Supporting Addicted Loved Ones: 6 Ways to Help
The world has been turned upside down, as of late. Between COVID-19 and the social injustices pervading our country, life seems unrecognizable, unfair and uncertain.
But sometimes you have to tear something down to rebuild it even stronger. A deconstruction is happening all around us, and while we’ll hopefully come out of this more resilient, it won’t happen without its share of trials.
Right now, mental stability is being tested for so many and thus so is their sobriety.
Seeing your loved one struggling with their addiction is stressful. An overwhelming need to help them can consume you. But how do you help someone you don’t understand? Perhaps, whose plight is different than your own?
Ultimately, how can you help your loved one with their addiction?
According to a recent article published on KSL.com, family support is paramount in navigating the road to recovery. But being supportive is not enough, knowing how you can help is.
Here are six actions family members can take to assist addicted loved ones overcome addiction, continue treatment guidelines and maintain long-term sobriety.
Understand the Disease of Addiction:
The American Society of Addiction Medicine says addiction is a chronic brain disease. It’s not just about making bad choices or eliciting bad behavior. Drugs alter your brain chemistry, specifically affecting the areas that are needed for decision making. Individuals, who crave or seek drugs, never fully reach that original high. Families, friendships and jobs can be lost or damaged, and yet they’ll still continue down a path of destruction.
Addiction is a familial component, according to the National Institute of Health. And while researchers cannot clearly define why some people are more prone to it than others, it can be genetic.
Replace Judgment with Charity and Advocacy
There’s a stigma tied to addiction. Behaviors that are viewed as aberrant or less desirable than what is acceptable, creates barriers for these individuals to access the necessary care and support.
Addiction is a disease, whose reach is catastrophic. But once a family member understands that their addicted love one is suffering a brain disease and is in need of help, the stigma can dissipate. Compassion can then take the place of judgment, and that can be the catalyst needed to seek help.
Debunking the “Rock Bottom” Concept
Addiction, like any other disease, needs to be diagnosed and addressed right away. Waiting for someone to hit “rock bottom,” is dangerous and can be fatal. Addiction is chronic and progressive, so the sooner it is acknowledged, the sooner the healing can begin. When addicts begin their road to recovery, they will find they are not alone, and that sense of solidarity will only fuel the desire to continue and learn from their peers.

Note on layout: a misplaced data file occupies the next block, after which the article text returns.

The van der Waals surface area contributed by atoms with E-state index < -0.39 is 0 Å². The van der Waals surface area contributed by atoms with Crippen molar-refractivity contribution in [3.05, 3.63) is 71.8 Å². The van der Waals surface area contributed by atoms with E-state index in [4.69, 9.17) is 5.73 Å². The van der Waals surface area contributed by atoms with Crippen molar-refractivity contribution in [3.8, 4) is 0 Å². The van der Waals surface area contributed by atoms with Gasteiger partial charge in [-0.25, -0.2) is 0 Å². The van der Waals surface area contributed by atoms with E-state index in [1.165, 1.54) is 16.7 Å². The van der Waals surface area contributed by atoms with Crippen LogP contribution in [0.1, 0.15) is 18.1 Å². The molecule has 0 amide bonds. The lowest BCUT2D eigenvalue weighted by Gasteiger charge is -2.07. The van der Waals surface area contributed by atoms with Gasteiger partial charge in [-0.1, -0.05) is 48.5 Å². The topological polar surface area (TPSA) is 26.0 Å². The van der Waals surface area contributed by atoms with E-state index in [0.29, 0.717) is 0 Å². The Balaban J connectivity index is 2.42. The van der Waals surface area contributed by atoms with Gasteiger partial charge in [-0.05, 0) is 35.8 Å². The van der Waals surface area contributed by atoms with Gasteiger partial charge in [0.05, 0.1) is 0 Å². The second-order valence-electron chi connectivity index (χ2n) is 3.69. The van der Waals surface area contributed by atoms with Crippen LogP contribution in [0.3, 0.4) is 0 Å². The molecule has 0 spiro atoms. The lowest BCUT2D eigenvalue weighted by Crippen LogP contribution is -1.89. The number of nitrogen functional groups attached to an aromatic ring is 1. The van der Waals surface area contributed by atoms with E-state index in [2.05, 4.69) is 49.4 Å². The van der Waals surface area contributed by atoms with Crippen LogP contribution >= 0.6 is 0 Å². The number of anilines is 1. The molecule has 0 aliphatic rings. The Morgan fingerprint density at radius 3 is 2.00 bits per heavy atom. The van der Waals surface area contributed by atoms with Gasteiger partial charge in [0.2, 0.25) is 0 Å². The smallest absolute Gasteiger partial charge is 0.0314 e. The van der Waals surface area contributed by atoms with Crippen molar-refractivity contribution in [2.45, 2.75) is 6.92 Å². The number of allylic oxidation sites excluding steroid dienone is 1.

Understand How Family Can Contribute to the Cycle of Addiction
Sometimes – and unknowingly so – family members rely on negative patterns of persecution or codependent rescuing to help their loved ones suffering from addiction. That is why, it’s important to participate in recovery education so these negative patterns can change into positive ones.
Learning how to display unconditional love and connection without resorting to tactics that’ll enable or shame a person, is key to working together in fighting the disease. Establishing loving and firm boundaries are needed, also, to ensure respectful relationships. So it’s important to learn what is helpful and what is harmful.
Learn How to Eradicate Shame from Addiction
According to research, shame or self-stigmatization are at the root of addictions. There’s also a vicious cycle tied to it. Self-stigmatization results from public stigmatization. Addicts internalize the social disapproval and negative stereotypes attached to addiction, so they begin to feel bad and turn to drugs to numb the pain. But family members can learn how to communicate the right way, so they don’t trigger that cycle of shame, which can lead to cravings.
Go to Meetings, Learn from Others and Model Recovery
Family members can work with the same 12 steps of recovery as addicts do. While their loved ones learn how to overcome their own feelings of worry, shame and insecurity, family members can discover growth for themselves. A newfound hope can be achieved through treatment and education. They can also model a life of recovery, one that is rich in principles and peace, so they’re addicted loved one never feels alone in their home life.